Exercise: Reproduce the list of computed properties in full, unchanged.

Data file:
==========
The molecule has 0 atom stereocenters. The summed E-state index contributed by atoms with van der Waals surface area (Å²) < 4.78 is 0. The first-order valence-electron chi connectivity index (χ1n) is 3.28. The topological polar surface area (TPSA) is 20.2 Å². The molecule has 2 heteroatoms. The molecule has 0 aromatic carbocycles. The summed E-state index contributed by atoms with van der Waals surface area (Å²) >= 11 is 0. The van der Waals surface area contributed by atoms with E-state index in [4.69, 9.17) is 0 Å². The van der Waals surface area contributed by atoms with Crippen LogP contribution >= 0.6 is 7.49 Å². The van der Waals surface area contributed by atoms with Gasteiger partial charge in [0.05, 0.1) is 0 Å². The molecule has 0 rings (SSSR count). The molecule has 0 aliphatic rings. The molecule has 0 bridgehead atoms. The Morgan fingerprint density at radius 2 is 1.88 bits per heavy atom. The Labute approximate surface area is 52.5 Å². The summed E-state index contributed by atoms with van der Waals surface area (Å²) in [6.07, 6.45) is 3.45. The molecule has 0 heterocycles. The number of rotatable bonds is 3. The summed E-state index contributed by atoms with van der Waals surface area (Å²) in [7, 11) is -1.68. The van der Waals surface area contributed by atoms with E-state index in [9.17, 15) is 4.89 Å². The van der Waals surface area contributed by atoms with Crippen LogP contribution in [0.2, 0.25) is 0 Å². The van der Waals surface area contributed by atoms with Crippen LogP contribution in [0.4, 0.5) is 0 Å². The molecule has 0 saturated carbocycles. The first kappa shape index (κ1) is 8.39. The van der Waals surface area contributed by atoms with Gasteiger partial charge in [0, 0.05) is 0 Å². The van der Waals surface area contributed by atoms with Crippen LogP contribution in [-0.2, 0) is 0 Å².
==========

The molecule has 0 atom stereocenters. The summed E-state index contributed by atoms with van der Waals surface area (Å²) < 4.78 is 0. The first-order valence-electron chi connectivity index (χ1n) is 3.28. The topological polar surface area (TPSA) is 20.2 Å². The molecule has 2 heteroatoms. The molecule has 0 aromatic carbocycles. The summed E-state index contributed by atoms with van der Waals surface area (Å²) >= 11 is 0. The van der Waals surface area contributed by atoms with E-state index in [4.69, 9.17) is 0 Å². The van der Waals surface area contributed by atoms with Crippen LogP contribution >= 0.6 is 7.49 Å². The van der Waals surface area contributed by atoms with Gasteiger partial charge in [0.05, 0.1) is 0 Å². The molecule has 0 rings (SSSR count). The molecule has 0 aliphatic rings. The molecule has 0 bridgehead atoms. The Morgan fingerprint density at radius 2 is 1.88 bits per heavy atom. The Labute approximate surface area is 52.5 Å². The summed E-state index contributed by atoms with van der Waals surface area (Å²) in [6.07, 6.45) is 3.45. The molecule has 0 heterocycles. The number of rotatable bonds is 3. The summed E-state index contributed by atoms with van der Waals surface area (Å²) in [7, 11) is -1.68. The van der Waals surface area contributed by atoms with E-state index in [9.17, 15) is 4.89 Å². The van der Waals surface area contributed by atoms with Crippen LogP contribution in [0.2, 0.25) is 0 Å². The van der Waals surface area contributed by atoms with Crippen LogP contribution in [0.4, 0.5) is 0 Å². The molecule has 0 saturated carbocycles. The first kappa shape index (κ1) is 8.39. The van der Waals surface area contributed by atoms with Gasteiger partial charge in [0, 0.05) is 0 Å². The van der Waals surface area contributed by atoms with Crippen LogP contribution in [-0.2, 0) is 0 Å².